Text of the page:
Fighting Back: Roma Resistance in Auschwitz-Birkenau

 “The gypsies, who knew what was in store for them, screamed: fights broke out, shots went off and people were wounded. SS reinforcements arrived when the trucks were only half full. The gypsies even used loaves of bread as missiles. But the SS were too strong, too experienced, too numerous.”
                                — Dazlo Tilany

Under the rule of Adolf Hitler, the Roma were persecuted, interned and executed as part of the Holocaust. They call it ‘Porajmos’, which means ‘Destruction’ or ‘Devouring’. Estimates of Roma deaths in World War II range from 200,000 to over 1 million.

Roma, along with the Jews, were stripped of their citizenship and denied franchise rights under extensions to the Nuremberg Laws. As early as 1936, the Roma were transferred out of cities to internment camps and ghettos and there was debate within the Nazi government about how to solve the “Gypsy Question.”

In January 1942 at the Wannsee Conference, the “Final Solution” to the “Jewish Problem” was instigated and millions of Jews were systematically exterminated. In December 1942, Himmler ordered the deportation of German and Austrian Roma to Auschwitz-Birkenau as candidates for extermination.

In the extermination camp at Auschwitz II-Birkenau, section Blle was known as the ‘zigeunerlager’, or Gypsy Camp. Men, women and children were imprisoned together, forced into slave labor and tortured. Josef Mengele took a particular interest in the Roma and made them the subject of horrific experiments. Disease was rife.

The Nazis planned to murder the 6000 Roma occupants of the zigeunerlager on May 16th, 1944. The resistance movement in the camp warned the Roma of the plan and in the morning of May 16th, the Roma prisoners refused to report for roll call and ceased cooperating with the German SS.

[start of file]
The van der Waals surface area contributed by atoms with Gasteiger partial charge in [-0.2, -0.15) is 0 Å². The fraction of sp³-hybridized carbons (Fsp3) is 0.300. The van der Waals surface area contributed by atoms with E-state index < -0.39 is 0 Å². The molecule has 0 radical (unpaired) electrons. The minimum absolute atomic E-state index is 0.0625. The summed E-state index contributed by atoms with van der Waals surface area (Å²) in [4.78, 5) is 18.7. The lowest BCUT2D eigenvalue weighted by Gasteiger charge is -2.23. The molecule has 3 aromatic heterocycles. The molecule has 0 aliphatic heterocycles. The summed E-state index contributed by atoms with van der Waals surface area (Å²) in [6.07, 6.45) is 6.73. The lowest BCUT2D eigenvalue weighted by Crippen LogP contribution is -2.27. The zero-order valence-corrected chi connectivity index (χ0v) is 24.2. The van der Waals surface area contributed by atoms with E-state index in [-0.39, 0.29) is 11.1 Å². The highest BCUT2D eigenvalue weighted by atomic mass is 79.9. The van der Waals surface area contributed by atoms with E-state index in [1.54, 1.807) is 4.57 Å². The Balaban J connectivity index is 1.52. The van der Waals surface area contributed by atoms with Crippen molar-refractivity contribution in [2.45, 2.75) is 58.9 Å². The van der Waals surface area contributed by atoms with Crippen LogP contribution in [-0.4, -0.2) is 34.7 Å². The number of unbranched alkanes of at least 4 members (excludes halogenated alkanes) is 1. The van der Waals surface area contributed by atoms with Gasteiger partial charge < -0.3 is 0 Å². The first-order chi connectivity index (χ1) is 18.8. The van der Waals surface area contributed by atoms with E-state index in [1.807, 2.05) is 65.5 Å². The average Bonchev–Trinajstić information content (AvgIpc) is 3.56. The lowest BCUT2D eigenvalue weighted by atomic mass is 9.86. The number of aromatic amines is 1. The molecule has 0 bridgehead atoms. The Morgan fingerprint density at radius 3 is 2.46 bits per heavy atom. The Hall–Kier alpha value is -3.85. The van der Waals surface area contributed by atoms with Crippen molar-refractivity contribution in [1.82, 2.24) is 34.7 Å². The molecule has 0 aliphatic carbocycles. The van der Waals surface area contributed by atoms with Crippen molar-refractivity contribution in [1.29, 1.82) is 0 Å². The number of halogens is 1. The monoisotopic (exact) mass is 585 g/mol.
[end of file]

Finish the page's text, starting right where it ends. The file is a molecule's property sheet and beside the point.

They barricaded themselves into buildings, armed with hammers, pickaxes and stolen shovels. They made wooden stakes with the slats of their beds and the children collected rocks. The SS arrived in the afternoon to take 6000 people to the gas chambers- but they were met with fierce resistance.

The SS had not anticipated the resistance and sustained losses in the fight. Fearful of the resistance spreading across the rest of Auschwitz, the SS retreated. The camp was placed on a harsh starvation diet.

A week later, the Nazis removed 1500 of the strongest Roma to Auschwitz I and Buchenwald. Two days later, more Roma men and women were removed to Ravensbruck and Flossenburg. Less than 3000 prisoners remained in the zigeunerlager- many of them children.

In the middle of the night on August 2nd, the SS returned. They faced resistance and needed reinforcements but eventually 2,897 Roma were loaded onto trucks, taken to gas chamber V and exterminated. Their bodies were burned in pits next to the crematorium. In total,  23,000 Roma died in Auschwitz-Birkenau.

The current rise of far right political parties and alliances in Europe is a cause for concern for the 10 million Roma on the continent. The marked increase in support for the Jobbik party in Hungary’s 2014 general election is indicative of a broader danger for minority groups. Jobbik leader Gábor Vona has expressed his concerns that the Hungarian population ‘is falling while the gypsy population increases’, despite the fact that Roma account for only 3.16% of the population according to the 2011 Hungarian census. In addition, violence against Roma has increased in Hungary, with six Roma murdered in a string of attacks in 2008 and 2009. Almost 300 Roma were evacuated from Gyongyospata by the Red Cross in 2011 because of rising fear of attacks by vigilante group Vedero.

The Roma experience of the Holocaust is not widely known or accepted- even among the Roma themselves. Until 1982, the West German government insisted that Roma were imprisoned for their asocial characteristics and not because of racial discrimination. It’s important to show the truth of the Roma struggle against a backdrop of escalating racism, prejudice and discrimination against the community internationally.

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Roma and English translations of the International Memorial at Auschwitz today.